Until I talked to my mother. She is not a writer, nor has it ever been her passion. She cut through all of my whinings with a clarity only a parent can provide.

“Rewrite it. Stop revising and editing. It’s all in your head. You already know the story. The words might come out different, but it will be better.”

And she’s right.  I’ve been stuck in the Swampy Middle for too long with this story, trying to fix it, trying to make the words better.

When I put the DIY MFA author’s advice together with my mother’s, it’s so straightforward. I know the middle doesn’t work. I know something needs to change, but massaging the text hasn’t been bringing forward the ideas. The blank page spurs my imagination better than a framework of existing words. The fix is in the creativity. The beginning isn’t horrible, the end is usable, but the Swampy Middle is like a giant game of connect the dots. Right now, I have a collection of dots that don’t form a usable picture, so by setting them aside, I open up my options to take my three-legged dog and turn it into a stallion.

I’ll keep working on my purple prose problem.

Nebula Reading Time!

What the Nebula Award looked like in 2015
It’s that time of year. The Oscars are over, and weren’t they interesting this year!?!

The Science Fiction and Fantasy Writers of America have announced the finalists for the 51st Annual Nebula, the Ray Bradbury Award for an Outstanding Dramatic Presentation, and the Andre Norton Award for Outstanding Young Adult Science Fiction or Fantasy Book.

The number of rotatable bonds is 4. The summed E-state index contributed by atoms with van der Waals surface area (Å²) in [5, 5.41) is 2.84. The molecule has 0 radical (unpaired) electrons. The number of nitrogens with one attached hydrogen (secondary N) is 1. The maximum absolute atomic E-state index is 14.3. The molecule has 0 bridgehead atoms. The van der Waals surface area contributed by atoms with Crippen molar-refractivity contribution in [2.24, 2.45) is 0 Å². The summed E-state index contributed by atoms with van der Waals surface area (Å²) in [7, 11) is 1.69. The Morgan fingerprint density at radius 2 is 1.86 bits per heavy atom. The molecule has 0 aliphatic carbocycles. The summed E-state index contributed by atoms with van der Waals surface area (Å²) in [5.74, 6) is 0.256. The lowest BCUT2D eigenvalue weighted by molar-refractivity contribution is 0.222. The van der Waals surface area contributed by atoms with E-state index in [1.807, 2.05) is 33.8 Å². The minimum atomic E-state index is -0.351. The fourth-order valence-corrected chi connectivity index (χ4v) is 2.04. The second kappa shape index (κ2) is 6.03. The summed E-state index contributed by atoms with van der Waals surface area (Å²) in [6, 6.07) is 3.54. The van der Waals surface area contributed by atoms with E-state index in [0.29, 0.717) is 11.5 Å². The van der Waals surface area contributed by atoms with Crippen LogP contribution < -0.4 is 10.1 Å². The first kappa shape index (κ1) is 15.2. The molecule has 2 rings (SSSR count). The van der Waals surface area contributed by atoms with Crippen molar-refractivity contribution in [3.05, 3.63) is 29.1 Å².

You can see the whole list here.

Possibly for the first time ever, I’m slightly ahead of the game, having acquired Borderline by Mishell Baker and Everfair by Nisi Shawl the minute(s) they were available. They were both incredible!

I’m now listening to the Audible release of All the Birds in the Sky by Charlie Jane Anders, and enjoying the hell out of it.

That leaves only two novels still to read: The Obelisk Gate by N.K. Jemisin, and Ninefox Gambit by Yoon Ha Lee. I’m looking forward to them!

I’ve also seen all the Bradbury nominees except the Westworld episode. I don’t do HBO. I may have to see if Cookie will let me come over and watch.

I’ve probably read some of the shorter fiction, but  I usually have to refresh my memory before voting; l usually can’t match a title to a story until I’ve read a paragraph or so. And this year I haven’t read any of the nominated YA titles, so I’d better get on that.

SFWA members have from March 1 – March 30 to vote, so I’d better read (or listen) fast!

Which of the nominated works have you read? What would you vote for?